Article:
87th AMS Annual Meeting

Wednesday, 17 January 2007: 9:00 AM
Atmospheric Science Results from the First Polar Orbiting Lidar in Space: the NASA Geoscience Laser Altimeter System
207B (Henry B. Gonzalez Convention Center)
Stephen P. Palm, NASA/GSFC, Greenbelt, MD; and J. D. Spinhirne, W. D. Hart, and D. L. Hlavka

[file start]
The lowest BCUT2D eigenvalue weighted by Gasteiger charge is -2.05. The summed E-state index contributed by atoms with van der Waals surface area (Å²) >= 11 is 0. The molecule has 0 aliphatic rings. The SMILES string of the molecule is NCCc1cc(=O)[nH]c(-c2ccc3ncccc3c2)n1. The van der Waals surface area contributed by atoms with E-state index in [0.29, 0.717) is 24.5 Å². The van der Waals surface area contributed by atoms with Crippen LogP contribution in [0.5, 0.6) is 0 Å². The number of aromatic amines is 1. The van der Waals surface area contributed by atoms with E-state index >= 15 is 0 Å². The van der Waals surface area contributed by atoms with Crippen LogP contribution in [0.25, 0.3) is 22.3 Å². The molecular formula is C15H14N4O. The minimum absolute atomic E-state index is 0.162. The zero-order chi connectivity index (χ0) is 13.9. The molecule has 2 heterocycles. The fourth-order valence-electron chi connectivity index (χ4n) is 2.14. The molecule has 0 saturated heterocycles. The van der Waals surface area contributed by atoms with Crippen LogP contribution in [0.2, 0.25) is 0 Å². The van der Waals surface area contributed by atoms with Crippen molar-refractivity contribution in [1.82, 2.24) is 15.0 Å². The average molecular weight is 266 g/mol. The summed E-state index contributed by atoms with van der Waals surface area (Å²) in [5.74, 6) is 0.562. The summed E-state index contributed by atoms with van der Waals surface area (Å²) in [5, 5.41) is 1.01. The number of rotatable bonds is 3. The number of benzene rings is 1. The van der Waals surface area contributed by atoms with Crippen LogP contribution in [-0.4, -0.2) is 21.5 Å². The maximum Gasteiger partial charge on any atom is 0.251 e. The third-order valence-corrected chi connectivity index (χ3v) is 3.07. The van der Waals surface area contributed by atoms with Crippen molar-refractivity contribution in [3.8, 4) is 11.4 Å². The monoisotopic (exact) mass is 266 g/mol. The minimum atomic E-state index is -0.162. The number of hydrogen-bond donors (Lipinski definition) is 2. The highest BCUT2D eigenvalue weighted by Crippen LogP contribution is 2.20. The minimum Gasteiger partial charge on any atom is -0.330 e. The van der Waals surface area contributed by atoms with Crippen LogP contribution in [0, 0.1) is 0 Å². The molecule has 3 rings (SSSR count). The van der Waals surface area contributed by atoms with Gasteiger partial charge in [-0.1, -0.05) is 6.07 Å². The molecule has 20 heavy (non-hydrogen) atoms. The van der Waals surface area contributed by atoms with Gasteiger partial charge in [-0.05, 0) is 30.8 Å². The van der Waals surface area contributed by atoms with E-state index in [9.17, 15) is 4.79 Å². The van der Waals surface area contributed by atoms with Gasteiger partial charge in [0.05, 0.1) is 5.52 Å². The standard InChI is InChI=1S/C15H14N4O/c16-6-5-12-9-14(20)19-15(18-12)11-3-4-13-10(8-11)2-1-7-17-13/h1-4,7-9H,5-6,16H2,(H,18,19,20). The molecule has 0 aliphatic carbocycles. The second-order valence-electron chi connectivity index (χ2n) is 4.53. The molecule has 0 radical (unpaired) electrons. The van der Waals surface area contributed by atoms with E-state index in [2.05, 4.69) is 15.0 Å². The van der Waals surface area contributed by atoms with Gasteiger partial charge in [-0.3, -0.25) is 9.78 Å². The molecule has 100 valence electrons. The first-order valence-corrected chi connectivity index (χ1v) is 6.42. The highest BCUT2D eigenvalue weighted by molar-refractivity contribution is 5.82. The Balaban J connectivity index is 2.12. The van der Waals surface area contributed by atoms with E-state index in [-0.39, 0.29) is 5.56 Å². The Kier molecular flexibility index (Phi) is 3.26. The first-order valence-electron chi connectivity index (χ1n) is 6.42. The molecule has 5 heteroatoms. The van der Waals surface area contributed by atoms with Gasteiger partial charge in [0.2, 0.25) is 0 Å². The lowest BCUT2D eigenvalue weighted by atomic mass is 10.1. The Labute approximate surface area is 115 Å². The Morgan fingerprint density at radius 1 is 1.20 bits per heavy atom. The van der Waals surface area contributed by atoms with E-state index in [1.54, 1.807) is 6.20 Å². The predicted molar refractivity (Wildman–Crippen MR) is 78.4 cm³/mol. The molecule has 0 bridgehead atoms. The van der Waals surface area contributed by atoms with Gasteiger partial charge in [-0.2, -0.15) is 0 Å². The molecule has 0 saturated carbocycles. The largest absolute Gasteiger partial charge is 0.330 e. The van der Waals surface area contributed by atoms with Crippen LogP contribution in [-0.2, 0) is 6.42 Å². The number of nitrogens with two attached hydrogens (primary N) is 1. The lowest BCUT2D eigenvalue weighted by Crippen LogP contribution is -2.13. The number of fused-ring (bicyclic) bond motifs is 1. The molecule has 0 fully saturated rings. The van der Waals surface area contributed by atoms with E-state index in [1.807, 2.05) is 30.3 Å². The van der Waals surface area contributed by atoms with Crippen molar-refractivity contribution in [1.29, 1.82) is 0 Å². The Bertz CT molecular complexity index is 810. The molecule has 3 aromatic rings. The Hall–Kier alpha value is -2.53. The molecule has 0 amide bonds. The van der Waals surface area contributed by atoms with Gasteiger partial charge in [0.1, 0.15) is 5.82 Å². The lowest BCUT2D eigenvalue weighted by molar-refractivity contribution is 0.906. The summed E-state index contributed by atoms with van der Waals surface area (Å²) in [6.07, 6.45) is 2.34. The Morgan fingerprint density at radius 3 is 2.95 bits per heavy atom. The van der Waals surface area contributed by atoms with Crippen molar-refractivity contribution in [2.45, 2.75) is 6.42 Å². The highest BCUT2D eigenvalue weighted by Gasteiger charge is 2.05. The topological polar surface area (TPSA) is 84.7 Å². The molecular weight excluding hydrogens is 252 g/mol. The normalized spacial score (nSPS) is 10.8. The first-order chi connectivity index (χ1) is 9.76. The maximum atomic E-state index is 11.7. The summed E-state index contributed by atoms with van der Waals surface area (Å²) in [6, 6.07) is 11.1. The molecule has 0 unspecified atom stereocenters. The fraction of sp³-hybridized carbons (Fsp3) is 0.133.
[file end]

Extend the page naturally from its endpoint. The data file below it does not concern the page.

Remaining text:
Space borne observations by a high performance polar orbiting lidar, initiated in 2003 by the launch of the Geoscience Laser Altimeter System (GLAS), have provided fundamentally new results on the global distribution of clouds and aerosol. The active detection method of lidar gives unambiguous retrieval of the height and vertical structure of cloud layers and has provided the first global measurements of boundary layer height. The applications of the GLAS measurements include validation of cloud, aerosol transport and boundary layer models, cloud and aerosol climatology studies, cloud/aerosol interaction, polar stratospheric clouds, dust and smoke transport and many others. The initial analyzed results for GLAS show the total global cloud cover is 70% and cloud overlap, defined as the detection of a second cloud layer before full optical attenuation, is found to be present in 40% of cloudy areas globally. For atmospheric aerosol, regions of heavy loading with elevated aerosol layers above and overlapping clouds are a normal occurrence. In comparison to passive satellite retrievals, large improvements are provided in some crucial cloud and aerosol parameters. From interpretation of the aerosol height distribution a unique global data product of PBL height has been produced. The PBL height data, and cloud distribution, have been applied as a new validation for the ECMWF and other global circulation models. A unique feature of the GLAS data is a precision measurement of the return pulse shape and magnitude from the surface as a calibration and boundary condition for atmospheric retrievals. Even though the instrument reliability has not been as good as planned, GLAS has obtained about 12 months of good quality data is available and intermittent operation continue. In this talk we give an overview of the GLAS mission and show results thus far obtained in these and other research areas.

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